Spitting, licking fingers and high-fiving.
These common practices will have to be curbed significantly by Major League Baseball players in the name of public health as their abbreviated season begins.
This is demanding work because habits, by definition, are hard to break and, in baseball, these habits are deeply woven into the fabric of the sport.
The case can be made that when the biblical writers use the term “hardness of heart,” they are describing habits – ways of thinking and patterns of behaving that are hard to break.
They are speaking of realities deeply woven into societies, cultures and mindsets.
When Moses and Aaron implored the Egyptian king to “let our people go,” the pharaoh, even in the face of devasting plagues, could never quite get himself to do it for his heart was hard.
So practiced was he at viewing the Hebrew slaves as less than, as other, as necessary cogs in the machinery of the Egyptian economy, that he could not break the habit.
He likely had advisers whispering in his ear who had the habit of doing everything they could do to keep from upsetting the ruler. They could not break the habit of enabling.
When Jesus went to the synagogue on the Sabbath, some of the religious leaders often watched intently hoping to catch him in some violation of orthodoxy, like healing on the sacred day.
He was angered by the hardness of heart of these watchers. He was angered they didn’t want to break the habit of placing religious orthodoxy above human well-being.
He was upset they were ruled by the habit of seeing themselves alone as deserving of divine applause.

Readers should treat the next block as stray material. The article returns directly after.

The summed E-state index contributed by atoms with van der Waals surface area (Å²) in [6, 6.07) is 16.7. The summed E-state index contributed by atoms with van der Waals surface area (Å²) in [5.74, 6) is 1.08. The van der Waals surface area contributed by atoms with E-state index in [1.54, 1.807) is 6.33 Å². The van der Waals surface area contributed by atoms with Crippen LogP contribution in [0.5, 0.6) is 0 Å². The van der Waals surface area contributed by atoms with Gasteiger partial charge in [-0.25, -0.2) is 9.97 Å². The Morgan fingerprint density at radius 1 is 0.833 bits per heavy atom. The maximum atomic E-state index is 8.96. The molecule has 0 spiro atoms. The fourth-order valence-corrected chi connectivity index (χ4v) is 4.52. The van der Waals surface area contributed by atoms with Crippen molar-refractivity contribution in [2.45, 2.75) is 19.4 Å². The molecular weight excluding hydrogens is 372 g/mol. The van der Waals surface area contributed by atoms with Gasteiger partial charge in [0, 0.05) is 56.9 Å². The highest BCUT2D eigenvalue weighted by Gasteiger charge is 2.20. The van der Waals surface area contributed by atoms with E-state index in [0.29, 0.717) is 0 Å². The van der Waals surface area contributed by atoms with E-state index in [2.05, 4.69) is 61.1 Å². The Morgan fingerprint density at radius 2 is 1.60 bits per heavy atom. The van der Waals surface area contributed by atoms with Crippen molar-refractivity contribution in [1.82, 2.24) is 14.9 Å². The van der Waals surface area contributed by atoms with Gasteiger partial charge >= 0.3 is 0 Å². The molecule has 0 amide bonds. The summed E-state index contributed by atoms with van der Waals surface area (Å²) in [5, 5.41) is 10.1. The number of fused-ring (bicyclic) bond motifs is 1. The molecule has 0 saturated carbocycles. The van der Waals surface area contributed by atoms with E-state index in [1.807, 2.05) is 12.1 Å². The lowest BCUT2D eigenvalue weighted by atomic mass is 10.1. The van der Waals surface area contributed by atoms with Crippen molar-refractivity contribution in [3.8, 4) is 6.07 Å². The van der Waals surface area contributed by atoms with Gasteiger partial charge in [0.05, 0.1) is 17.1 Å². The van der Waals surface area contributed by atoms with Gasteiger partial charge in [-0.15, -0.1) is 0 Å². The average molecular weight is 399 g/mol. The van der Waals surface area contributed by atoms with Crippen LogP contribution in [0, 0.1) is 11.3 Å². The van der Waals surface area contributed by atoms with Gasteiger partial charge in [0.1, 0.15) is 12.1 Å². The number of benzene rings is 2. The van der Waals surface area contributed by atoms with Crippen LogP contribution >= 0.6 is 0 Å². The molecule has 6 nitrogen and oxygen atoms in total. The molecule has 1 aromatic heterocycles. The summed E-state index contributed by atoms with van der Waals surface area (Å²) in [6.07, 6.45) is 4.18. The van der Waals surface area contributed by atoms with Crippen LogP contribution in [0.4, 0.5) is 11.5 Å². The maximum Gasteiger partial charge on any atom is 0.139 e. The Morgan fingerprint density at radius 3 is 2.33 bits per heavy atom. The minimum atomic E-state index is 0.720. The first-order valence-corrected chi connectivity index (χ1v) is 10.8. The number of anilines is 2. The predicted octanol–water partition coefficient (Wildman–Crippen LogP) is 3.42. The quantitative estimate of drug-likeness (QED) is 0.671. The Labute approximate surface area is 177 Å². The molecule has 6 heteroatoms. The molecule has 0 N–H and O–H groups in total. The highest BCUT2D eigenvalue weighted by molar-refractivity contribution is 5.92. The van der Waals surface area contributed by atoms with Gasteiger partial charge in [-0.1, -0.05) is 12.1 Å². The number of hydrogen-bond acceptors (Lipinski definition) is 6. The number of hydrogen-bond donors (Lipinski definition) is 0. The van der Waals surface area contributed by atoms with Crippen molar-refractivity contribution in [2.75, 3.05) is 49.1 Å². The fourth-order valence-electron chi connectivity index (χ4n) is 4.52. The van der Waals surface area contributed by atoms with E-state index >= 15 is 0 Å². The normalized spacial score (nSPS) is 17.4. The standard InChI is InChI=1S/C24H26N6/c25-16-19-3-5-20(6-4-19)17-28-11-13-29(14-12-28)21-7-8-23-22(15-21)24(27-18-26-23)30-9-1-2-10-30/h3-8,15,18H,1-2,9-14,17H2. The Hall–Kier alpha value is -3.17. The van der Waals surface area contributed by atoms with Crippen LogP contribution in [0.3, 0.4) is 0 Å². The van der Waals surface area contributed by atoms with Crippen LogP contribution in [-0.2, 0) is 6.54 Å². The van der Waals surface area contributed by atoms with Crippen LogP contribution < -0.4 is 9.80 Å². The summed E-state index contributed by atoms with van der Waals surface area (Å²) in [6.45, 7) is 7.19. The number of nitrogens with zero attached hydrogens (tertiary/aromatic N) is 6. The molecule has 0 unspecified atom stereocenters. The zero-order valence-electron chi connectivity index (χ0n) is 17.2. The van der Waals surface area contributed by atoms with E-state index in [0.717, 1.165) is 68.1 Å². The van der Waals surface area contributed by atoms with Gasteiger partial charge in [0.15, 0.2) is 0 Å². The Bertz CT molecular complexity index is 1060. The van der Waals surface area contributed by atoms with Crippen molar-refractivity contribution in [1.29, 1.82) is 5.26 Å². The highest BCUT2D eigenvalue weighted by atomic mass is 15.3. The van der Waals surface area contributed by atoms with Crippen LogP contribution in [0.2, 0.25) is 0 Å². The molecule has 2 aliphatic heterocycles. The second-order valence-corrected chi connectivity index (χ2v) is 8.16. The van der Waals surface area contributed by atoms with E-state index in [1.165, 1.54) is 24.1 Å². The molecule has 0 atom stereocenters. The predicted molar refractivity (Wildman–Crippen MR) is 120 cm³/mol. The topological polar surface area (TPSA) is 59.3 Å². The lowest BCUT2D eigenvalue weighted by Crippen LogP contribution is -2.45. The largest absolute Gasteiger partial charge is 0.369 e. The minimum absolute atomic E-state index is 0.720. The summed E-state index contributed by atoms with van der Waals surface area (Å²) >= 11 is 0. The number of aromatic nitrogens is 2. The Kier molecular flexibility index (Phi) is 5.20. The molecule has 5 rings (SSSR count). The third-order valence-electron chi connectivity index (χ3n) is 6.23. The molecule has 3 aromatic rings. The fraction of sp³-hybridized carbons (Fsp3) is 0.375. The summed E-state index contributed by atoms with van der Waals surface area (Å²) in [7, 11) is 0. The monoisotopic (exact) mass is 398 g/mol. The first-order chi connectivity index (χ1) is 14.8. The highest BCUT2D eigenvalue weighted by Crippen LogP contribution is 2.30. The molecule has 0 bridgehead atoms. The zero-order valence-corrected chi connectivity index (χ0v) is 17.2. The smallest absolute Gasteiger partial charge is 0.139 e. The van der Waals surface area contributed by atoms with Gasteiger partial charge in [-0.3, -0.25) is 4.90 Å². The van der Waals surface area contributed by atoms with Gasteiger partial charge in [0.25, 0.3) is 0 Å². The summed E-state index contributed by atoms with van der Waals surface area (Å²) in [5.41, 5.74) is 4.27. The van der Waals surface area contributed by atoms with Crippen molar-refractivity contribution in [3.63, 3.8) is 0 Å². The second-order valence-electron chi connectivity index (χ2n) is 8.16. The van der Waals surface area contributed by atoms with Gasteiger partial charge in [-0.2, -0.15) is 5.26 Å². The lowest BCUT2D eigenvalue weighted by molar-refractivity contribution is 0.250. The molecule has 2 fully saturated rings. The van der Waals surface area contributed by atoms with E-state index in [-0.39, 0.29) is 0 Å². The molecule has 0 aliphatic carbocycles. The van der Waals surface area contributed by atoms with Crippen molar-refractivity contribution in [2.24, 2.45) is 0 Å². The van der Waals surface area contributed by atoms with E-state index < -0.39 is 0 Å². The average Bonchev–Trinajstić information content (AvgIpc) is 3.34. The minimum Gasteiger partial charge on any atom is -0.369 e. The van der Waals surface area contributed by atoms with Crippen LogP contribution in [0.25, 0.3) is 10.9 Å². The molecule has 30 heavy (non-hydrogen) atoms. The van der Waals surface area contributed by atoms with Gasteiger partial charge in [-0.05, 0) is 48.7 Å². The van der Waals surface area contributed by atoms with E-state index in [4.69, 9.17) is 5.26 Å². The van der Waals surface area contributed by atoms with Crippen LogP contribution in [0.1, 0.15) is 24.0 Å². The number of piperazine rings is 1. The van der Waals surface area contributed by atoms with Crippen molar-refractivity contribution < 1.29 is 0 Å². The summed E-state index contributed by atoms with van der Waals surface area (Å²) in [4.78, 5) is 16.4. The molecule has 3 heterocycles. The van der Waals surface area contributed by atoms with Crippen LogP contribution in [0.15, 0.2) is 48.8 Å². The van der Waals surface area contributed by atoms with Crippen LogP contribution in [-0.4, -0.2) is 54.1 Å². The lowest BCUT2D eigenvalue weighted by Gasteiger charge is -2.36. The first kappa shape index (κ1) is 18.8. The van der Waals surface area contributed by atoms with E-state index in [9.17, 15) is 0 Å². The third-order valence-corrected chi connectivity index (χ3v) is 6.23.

He was saddened because the habits of their hearts meant they could not embrace their place in the reign of God or accept their home in the beloved community.
We who would identify as progressive Christians, enlightened Baptists or thoughtful followers of the Christ often have habits of our own that need to be broken. Our hearts are often very hard.
We have the bad habit of deeming ourselves forgiven when we haven’t done the honest work of counting the cost of our sin. Thus, we find ourselves seeking reconciliation, but we have completely ignored the needed steps of confession, repentance, reparation and making amends.
This is a hard habit to break. This is especially true regarding the sins of racism and sexism.
We have the bad habit of wanting to be patted on the back for our enlightened views when we have done precious little to earn the trust, gain the respect and make connections with those who don’t begin every conversation with, “I think it’s wonderful that you …”
These habits are the equivalent of the “hard hearts” of the Bible. They are equally difficult to change and to break.
It might be more important we learn to break them than it is the athletes on the diamond learn not to spit, lick or high-five their teammates.
Senior pastor of Lakeshore Avenue Baptist Church in Oakland, California, since 1989, and a board member of BJC (Baptist Joint Committee for Religious Liberty).